Another scanning method to use is to coordinate with the vulnerability scanning team to conduct two different scans – one when the scanner is whitelisted and one when it is not. After the scans have been completed, the reduction of the identified vulnerabilities can almost assuredly be attributed to the ModSecurity blocking rule sets. The benefits of this approach are that it allows the scanning team to identify actually vulnerabilities, as well as, provides a tangible return on investment (ROI) of ModSecurity's protections. The drawback of this approach are that you have to run two scans in order to meet your desired scanning goals.
One option you might want to consider and is a "block but don't log" configuration which is a hybrid approach that is suitable for most day to day usage. With this setup, you allow ModSecurity to block requests/responses when it sees attacks however in the
phase:5 logging phase it will then inspect the IP address range and if it is coming from an authorized scanning host it will not generate alerts.
SecRule REMOTE_ADDR "@streq 192.168.1.101" \ "phase:5,t:none,nolog,pass,ctl:auditEngine=Off"
While this rule is functionally correct, it could be improved from a performance perspective and moved from
phase:1. This is a functionally equivalent rule, however the overall performance is improved since the audit engine is not burdened with creating internal audit events that will later be discarded.
# Recommended "Block but Don't Log" rule for scanning traffic SecRule REMOTE_ADDR "@streq 192.168.1.101" \ "phase:1,t:none,nolog,pass,ctl:auditEngine=Off"
Ideally, there should be a balance between both the vulnerability scanner and ModSecurity's viewpoints. This configuration certainly removed an audit log flooding scenario based on identified inbound attack traffic, however it is at the expense of ModSecurity's visibility of outbound monitoring. We don't really care about inbound attack attempts, however successful attack transactions are another story. If the vulnerability scanner was able to either send an attack payload that evaded the ModSecurity rulesets or if the protected web application generated some sort of error or information leakage, then there would be no audit log of the transaction. It is for this scenario that this final rule set is recommended:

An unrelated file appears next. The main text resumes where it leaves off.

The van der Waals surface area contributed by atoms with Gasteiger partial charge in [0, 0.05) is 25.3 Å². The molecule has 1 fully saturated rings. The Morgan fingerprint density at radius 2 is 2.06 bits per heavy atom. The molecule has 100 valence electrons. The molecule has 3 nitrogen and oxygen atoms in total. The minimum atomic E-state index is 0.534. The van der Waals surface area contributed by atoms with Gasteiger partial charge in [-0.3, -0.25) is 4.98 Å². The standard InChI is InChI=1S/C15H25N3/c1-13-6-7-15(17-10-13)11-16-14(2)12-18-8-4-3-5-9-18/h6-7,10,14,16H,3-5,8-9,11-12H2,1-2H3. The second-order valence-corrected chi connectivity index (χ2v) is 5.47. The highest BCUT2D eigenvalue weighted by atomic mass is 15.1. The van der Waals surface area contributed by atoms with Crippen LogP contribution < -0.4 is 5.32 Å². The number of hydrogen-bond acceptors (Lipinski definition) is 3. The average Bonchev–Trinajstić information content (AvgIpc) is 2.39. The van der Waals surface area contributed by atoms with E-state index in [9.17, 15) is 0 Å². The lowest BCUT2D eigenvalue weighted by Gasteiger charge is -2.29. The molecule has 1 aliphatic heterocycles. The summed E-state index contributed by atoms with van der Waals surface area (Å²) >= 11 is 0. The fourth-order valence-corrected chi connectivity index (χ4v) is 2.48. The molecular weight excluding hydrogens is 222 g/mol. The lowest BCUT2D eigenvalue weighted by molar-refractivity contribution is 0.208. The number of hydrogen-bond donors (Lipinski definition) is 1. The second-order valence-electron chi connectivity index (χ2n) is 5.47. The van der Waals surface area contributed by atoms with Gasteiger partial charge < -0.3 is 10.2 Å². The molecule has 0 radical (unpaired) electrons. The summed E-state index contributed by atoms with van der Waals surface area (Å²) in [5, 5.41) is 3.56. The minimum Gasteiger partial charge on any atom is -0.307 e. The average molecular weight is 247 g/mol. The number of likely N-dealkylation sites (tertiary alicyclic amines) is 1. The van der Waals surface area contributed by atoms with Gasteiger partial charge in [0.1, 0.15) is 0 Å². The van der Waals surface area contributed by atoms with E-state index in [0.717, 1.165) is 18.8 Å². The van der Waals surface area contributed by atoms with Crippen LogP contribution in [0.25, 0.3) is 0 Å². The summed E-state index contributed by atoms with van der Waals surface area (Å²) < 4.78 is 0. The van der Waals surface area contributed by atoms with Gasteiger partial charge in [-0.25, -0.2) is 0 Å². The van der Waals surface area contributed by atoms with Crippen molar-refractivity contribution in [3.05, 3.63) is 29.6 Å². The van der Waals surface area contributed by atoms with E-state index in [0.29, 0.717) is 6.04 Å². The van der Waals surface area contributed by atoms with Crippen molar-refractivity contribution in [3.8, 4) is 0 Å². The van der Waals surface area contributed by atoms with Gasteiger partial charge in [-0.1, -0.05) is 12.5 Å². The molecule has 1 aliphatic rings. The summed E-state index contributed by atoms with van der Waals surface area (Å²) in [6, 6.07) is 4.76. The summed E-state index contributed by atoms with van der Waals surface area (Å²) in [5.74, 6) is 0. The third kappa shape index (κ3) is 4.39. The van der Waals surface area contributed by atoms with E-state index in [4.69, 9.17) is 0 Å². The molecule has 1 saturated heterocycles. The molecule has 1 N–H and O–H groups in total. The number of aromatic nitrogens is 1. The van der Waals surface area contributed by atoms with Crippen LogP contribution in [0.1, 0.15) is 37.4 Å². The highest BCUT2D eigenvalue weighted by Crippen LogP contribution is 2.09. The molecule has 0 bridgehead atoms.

# Recommended "Block but Don't Log" rule for scanning traffic SecRule REMOTE_ADDR "@streq 192.168.1.101" \ "phase:1,t:none,nolog,pass,ctl:auditEngine=Off" # Recommended phase 3 rule that will re-enable the audit engine if the request # was not blocked by one of the normal rules. SecRule REMOTE_ADDR "@streq 192.168.1.101" \ "phase:3,t:none,nolog,pass,ctl:auditEngine=On"
This rule set toggles off the the audit engine in
phase:1 if it is coming from the authorized scanning host IP address. If ModSecurity blocks an inbound attack, it will immediately proceed to
phase:5 and then exit. If, on the otherhand, the scanner traffic does not trigger any inbound rules, then when it reaches
phase:3 response headers, this rule will toggle the audit engine back on. This will allow ModSecurity to generate proper alerts for successful attacks and information leakage issues. In this final configuration, any audit events that are created based on the vulnerability scanning traffic should most certainly be investigated for remediation.